Millions of Android users could find themselves blocked from popular websites11/13/2020
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Android users that are still on an ageing version of the market-leading Google mobile OS may have no other option but to upgrade next year. In 2021 millions of Android devices may be unable to access some of the most popular websites in the world. That’s because one of the world’s leading providers of certificates needed for the HTTPS protocol are changing their criteria.
Let’s Encrypt issue certificates that are used by almost a third of all web domains, and they’ve got some big changes in store for 2021 that will impact Android users in huge ways.
As reported on in a post by Android Police, next year the California-based firm will see a partnership with fellow certificate authority IdenTrust come to an end.
This will kick into effect next September, and ahead of this Android users have been warned to prepare for some compatibility issues.
The long and short of it is – from September 30 2021, if you’re using an Android device running 7.1 or below you may have trouble accessing millions of websites.
Forbes estimates that this is 220million domains that could effectively break, or fail to be recognised by these Android devices.
The upcoming changes were revealed by Jacob Hoffman-Andrews, a lead developer on Let’s Encrypt, in a blog post.
Hoffman-Andrews said research shows 34 percent of Android users are running a version of the OS that’s below 7.1.
And considering there are over two billions Android users worldwide, it would mean hundreds of millions of people are set to be affected by the inbound changes.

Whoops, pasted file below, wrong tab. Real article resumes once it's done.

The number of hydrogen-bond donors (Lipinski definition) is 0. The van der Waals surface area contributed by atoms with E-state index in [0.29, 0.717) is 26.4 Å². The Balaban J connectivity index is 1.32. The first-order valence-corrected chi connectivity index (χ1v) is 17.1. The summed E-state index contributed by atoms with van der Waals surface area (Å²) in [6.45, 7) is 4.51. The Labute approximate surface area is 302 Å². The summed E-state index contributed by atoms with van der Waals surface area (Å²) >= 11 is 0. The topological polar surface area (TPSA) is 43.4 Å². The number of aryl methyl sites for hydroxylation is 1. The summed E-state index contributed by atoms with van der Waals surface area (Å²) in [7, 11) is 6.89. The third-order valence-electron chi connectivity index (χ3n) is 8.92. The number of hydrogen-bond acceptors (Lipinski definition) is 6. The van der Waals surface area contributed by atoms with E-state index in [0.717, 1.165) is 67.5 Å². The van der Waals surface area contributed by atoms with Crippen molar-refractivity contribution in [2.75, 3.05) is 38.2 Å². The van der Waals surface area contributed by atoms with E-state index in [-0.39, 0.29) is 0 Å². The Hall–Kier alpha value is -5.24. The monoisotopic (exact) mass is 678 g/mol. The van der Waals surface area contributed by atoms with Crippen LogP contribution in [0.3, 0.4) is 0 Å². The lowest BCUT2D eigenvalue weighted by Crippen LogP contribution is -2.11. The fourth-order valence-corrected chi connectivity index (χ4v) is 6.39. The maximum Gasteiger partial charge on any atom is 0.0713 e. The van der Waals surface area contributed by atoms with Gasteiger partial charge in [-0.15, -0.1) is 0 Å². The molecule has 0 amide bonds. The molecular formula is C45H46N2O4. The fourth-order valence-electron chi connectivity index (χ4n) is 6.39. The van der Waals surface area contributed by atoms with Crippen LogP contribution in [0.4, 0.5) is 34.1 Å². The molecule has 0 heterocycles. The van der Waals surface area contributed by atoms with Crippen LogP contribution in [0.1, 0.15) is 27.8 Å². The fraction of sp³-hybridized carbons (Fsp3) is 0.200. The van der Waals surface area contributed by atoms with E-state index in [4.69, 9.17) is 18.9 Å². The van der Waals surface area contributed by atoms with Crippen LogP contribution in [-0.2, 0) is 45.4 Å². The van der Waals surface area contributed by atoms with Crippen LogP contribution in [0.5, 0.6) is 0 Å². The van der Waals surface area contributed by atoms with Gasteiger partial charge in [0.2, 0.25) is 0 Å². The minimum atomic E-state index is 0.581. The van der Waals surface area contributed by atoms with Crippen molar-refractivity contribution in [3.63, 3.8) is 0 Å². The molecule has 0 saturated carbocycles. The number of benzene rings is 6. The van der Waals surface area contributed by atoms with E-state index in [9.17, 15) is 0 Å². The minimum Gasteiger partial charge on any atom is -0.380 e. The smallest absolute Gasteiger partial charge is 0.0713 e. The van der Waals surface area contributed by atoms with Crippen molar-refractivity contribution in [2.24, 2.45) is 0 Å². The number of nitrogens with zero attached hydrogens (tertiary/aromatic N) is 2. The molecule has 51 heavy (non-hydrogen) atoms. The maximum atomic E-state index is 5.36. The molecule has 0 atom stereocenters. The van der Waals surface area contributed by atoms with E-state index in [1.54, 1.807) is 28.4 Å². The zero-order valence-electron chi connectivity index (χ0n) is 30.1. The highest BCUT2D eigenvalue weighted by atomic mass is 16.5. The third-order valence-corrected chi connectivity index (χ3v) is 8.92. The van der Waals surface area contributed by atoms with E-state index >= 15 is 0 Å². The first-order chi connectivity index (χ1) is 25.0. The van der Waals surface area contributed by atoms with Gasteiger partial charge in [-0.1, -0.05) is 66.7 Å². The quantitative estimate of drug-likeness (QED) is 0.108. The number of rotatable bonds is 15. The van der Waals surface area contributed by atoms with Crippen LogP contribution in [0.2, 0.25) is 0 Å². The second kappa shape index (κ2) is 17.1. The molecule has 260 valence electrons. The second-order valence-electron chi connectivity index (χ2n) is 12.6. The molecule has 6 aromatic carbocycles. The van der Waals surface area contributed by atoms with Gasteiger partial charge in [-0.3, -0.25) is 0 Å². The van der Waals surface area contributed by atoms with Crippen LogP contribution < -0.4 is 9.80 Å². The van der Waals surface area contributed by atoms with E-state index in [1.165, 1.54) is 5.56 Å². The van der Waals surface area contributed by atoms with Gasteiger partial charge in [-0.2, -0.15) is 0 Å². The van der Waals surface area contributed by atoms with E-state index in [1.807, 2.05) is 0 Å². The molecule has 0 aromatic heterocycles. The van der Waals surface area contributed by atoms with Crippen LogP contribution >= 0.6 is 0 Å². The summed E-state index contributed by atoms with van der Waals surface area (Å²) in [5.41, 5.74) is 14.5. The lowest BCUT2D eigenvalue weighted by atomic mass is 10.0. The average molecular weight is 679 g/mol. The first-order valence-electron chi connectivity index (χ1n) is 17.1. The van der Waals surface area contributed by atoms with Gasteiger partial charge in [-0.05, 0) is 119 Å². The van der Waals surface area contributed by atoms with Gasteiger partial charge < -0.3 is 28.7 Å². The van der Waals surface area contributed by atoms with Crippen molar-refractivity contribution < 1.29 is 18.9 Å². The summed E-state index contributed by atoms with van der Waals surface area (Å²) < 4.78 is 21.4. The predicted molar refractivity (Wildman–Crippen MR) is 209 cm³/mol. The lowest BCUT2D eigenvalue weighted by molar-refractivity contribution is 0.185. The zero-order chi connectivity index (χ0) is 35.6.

Outlining the changes, Hoffman-Andrews explained in a blog post how in 2021 Let’s Encrypt won’t be co-signing certificates with IdenTrust’s DST Root X3 root.
Instead, Let’s Encrypt will be going solely with its own ISRG Root X1 root certificate – with work on this move beginning at the start of 2021.
Explaining how this will impact Android users, the Let’s Encrypt engineer said: “We’re going to delay the transition to ISRG’s root a little further, to January 11 2021. The patterns of Android adoption have not significantly improved since last year.
“According to numbers from Android Studio 49, only 66 percent of Android users are on version 7.1 or above, which includes ISRG’s root. Android 7.1 was released in August 2016.
“Most of the devices stuck on older versions of Android do not receive updates from their manufacturers.
“Currently Let’s Encrypt certificates are trusted on older devices by virtue of our cross-signature from IdenTrust’s DST Root X3.
“That cross-signature expires March 17 2021. We plan to generate new intermediate certificates and get cross-signatures on them, but those cross-signatures will only be good until September 30 2021 at the latest. That’s when DST Root X3 itself expires.
“After September 30 2021, Let’s Encrypt certificates won’t work on Android devices older than 7.1. So why not wait until then to change which root we recommend chaining to?
“We don’t expect the Android situation to change much in the coming year, which means sites that need support for older Android devices may need to switch CAs. We’d like to give those sites plenty of time to transition.
“But some of those sites probably won’t be aware of the need to transition until they start receiving reports of errors from their users.
“In 2020, the fix for such errors will be simple: The site can change which intermediate it serves in its certificate chain, and everything will work fine for another year.
“However, if a site doesn’t receive error reports until September 2021, it would be stuck with no quick fix and needing to change CAs entirely during an outage. That’s not good for anyone.“
If you can’t say goodbye to an older version of Android just yet, then a stop gap solution will be to use Mozilla’s Firefox instead.
That browser will be able to support Android 4.1 after this big Let’s Encrypt change. But if Chrome or another browser is your go-to option then you may have no other choice but to upgrade.
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